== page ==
When I was trained as a home inspector back in the mid-1990’s it was common to be told to not take pictures (film cameras) for fear of missing something displayed in the background of a shot, and never to use a moisture meter. Both of these concepts are flawed, as modern tools help home inspectors do a better job. Yes we still have our minimal Standards of Practice which help establish realistic expectations, but if I can find an otherwise concealed issue or do a better job of documenting an issue, then I greatly lessen my liability because I have better protected my client.
Fellow home inspector Reuben Saltzman from St. Louis Park, Minnesota shared in his blog...
Home Inspectors Shouldn’t be Nail Biters
While having lunch during a recent all-day continuing ed seminar for home inspectors, we home inspectors all did what home inspectors do when they get together; we talked about home inspections. We’re out inspecting houses with new clients every day, our wives are tired of hearing about home inspection ‘stuff’, and we get very little peer interaction unless we participate in online discussion forums.
So anyways, we’re talking about home inspection tools. Oh boy, can we talk about tools. I asked one of the guys at my table, a relatively new inspector, about what type of moisture meter he uses. His answer drove me nuts.
“I don’t use a moisture meter, because I’ve heard other home inspectors say that this only increases your liability.”
I’ve heard this repeated by nail-biting home inspectors countless times over the years. I knew exactly what he had heard, but I encouraged him to elaborate.
“If you use a moisture meter to investigate one area but don’t use a moisture meter on every wall surface and you end up missing something, you could be held liable for negligence. A prosecutor would say that because you used a moisture meter in one place, you should have used it everywhere.”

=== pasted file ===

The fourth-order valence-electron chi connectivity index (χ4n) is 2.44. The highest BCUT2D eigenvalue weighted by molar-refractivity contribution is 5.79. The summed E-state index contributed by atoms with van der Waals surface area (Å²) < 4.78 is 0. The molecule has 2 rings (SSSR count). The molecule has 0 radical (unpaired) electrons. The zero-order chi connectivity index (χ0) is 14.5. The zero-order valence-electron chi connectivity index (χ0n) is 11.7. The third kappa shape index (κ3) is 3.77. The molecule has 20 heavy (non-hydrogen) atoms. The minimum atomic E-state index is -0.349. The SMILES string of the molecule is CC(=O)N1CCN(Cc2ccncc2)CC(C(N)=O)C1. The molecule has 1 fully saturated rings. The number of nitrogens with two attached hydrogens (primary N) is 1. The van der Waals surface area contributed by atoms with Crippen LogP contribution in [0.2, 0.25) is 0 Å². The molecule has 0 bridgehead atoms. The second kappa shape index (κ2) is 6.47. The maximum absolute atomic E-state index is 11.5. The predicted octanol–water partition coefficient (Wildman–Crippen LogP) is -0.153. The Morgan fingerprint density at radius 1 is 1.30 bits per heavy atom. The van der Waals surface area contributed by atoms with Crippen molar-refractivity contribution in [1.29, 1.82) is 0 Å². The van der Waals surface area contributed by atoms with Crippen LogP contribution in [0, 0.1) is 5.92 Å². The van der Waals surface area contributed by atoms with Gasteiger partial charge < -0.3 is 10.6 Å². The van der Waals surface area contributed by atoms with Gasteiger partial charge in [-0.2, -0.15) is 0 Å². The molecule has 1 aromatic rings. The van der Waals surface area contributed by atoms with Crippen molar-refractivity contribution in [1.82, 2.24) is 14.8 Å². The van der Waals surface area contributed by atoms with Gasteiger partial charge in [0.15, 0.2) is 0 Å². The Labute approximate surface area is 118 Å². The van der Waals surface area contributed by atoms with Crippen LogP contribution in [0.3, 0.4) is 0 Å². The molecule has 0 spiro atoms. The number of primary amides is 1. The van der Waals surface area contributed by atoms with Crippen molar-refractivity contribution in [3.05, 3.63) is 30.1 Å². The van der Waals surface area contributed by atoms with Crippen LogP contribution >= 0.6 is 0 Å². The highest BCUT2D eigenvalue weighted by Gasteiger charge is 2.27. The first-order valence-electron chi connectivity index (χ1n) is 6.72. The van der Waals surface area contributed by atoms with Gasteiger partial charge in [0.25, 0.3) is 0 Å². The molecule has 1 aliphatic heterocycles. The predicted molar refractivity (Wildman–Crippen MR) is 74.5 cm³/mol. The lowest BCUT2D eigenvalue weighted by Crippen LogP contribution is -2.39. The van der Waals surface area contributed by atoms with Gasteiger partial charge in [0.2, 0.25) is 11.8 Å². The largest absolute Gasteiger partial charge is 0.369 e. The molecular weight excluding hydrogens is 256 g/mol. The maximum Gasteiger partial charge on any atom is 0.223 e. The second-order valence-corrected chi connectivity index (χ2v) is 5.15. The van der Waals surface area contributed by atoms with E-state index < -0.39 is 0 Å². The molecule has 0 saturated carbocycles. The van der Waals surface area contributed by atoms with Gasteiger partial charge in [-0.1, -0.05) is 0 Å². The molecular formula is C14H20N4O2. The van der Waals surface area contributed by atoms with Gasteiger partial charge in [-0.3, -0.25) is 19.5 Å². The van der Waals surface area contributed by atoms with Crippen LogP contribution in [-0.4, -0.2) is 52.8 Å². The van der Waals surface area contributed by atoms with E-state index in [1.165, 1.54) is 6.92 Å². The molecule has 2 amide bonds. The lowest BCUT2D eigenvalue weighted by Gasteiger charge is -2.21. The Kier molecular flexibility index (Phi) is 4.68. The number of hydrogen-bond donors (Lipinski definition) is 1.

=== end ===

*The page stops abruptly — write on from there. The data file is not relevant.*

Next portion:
Sorry, but I don’t buy into that. He was given weak advice from a home inspector who spends more time worrying about getting sued than they spend trying to identify problems with a house.
If a home inspector wants to provide a great service to their clients, get referrals, stay busy, and be proud of their work, here’s some stuff they ought to do:
- Ask questions
- Embrace new technology
- Buy the latest and greatest tools
- Learn how to use their tools
- Seek out excellent continuing education
- Work on writing a better inspection report
- Make recommendations for further inspections sparingly
- Take more photos during inspections and put them in reports
If a home inspector advertises that they’re going to use a moisture meter on every square inch of the house and then they don’t… well, they didn’t deliver on their promise and I suppose they might get sued. On the other hand, if a home inspector uses a moisture meter to scan specific areas that they’re concerned about and they happen to miss an area that was wet (and I’m sure I’ve missed hundreds), have they done anything wrong? Lets use a little common sense.
Back to the seminar. I went on a small tirade about all of the above during the seminar lunch, and I convinced my colleague to go get a good moisture meter. He actually sounded relieved and eager to do so. That made my day.
Author: Reuben Saltzman, Structure Tech Home Inspections
REFERRAL: If you are needing a home inspection anywhere near St. Louis park, Minnesota, then give Reuben’s team the chance to inspect for you.
I echo Reuben’s sentiments and encourage home inspectors everywhere to take advantage of modern technologies, get trained in their use, and up the level of their inspections. The ultimate winner is everybody in the transactions. Sellers will be sued less for non-disclosure. Agents will be sued less for negligent referrals. And the nervous Nellie home inspectors can sleep peacefully knowing that they were able to identify issues that might have escaped them without the newer technologies.
Make it a great day and try to stay warm in this 12 degree weather.
Michael Leavitt - Orem, Utah - www.TheHomeInspector.com - Michael Leavitt & Co Inspections, Inc.